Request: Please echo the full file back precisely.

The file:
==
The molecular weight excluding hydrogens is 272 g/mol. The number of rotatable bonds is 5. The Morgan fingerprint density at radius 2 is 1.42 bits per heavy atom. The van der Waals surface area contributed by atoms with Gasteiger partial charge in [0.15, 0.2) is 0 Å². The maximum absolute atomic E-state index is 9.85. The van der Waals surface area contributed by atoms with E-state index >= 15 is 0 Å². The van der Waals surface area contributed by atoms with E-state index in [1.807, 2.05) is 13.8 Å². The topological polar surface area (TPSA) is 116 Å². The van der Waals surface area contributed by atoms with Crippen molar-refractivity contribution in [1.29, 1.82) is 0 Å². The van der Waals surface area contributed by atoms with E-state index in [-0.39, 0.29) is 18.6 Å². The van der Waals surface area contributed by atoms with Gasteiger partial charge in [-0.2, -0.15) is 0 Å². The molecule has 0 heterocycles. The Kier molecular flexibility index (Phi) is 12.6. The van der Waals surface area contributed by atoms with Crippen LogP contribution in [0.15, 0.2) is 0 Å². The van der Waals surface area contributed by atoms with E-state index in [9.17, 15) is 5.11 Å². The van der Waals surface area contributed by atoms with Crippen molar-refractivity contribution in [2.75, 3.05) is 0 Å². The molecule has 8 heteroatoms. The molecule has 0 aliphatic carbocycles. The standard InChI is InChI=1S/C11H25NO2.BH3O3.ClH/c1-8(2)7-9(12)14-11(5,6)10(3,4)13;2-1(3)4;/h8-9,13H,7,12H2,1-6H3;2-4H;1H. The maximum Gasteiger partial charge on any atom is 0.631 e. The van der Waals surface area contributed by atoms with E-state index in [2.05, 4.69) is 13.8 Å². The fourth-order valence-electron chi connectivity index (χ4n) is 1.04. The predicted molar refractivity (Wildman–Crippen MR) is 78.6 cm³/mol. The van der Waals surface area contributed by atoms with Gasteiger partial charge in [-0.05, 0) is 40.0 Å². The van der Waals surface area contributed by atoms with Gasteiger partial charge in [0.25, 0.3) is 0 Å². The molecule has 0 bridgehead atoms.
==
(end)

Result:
The molecular weight excluding hydrogens is 272 g/mol. The number of rotatable bonds is 5. The Morgan fingerprint density at radius 2 is 1.42 bits per heavy atom. The van der Waals surface area contributed by atoms with Gasteiger partial charge in [0.15, 0.2) is 0 Å². The maximum absolute atomic E-state index is 9.85. The van der Waals surface area contributed by atoms with E-state index >= 15 is 0 Å². The van der Waals surface area contributed by atoms with E-state index in [1.807, 2.05) is 13.8 Å². The topological polar surface area (TPSA) is 116 Å². The van der Waals surface area contributed by atoms with Crippen molar-refractivity contribution in [1.29, 1.82) is 0 Å². The van der Waals surface area contributed by atoms with E-state index in [-0.39, 0.29) is 18.6 Å². The van der Waals surface area contributed by atoms with Gasteiger partial charge in [-0.2, -0.15) is 0 Å². The molecule has 0 heterocycles. The Kier molecular flexibility index (Phi) is 12.6. The van der Waals surface area contributed by atoms with Crippen LogP contribution in [0.15, 0.2) is 0 Å². The van der Waals surface area contributed by atoms with E-state index in [9.17, 15) is 5.11 Å². The van der Waals surface area contributed by atoms with Crippen molar-refractivity contribution in [2.75, 3.05) is 0 Å². The molecule has 8 heteroatoms. The molecule has 0 aliphatic carbocycles. The standard InChI is InChI=1S/C11H25NO2.BH3O3.ClH/c1-8(2)7-9(12)14-11(5,6)10(3,4)13;2-1(3)4;/h8-9,13H,7,12H2,1-6H3;2-4H;1H. The maximum Gasteiger partial charge on any atom is 0.631 e. The van der Waals surface area contributed by atoms with E-state index in [2.05, 4.69) is 13.8 Å². The fourth-order valence-electron chi connectivity index (χ4n) is 1.04. The predicted molar refractivity (Wildman–Crippen MR) is 78.6 cm³/mol. The van der Waals surface area contributed by atoms with Gasteiger partial charge in [-0.05, 0) is 40.0 Å². The van der Waals surface area contributed by atoms with Gasteiger partial charge in [0.25, 0.3) is 0 Å². The molecule has 0 bridgehead atoms.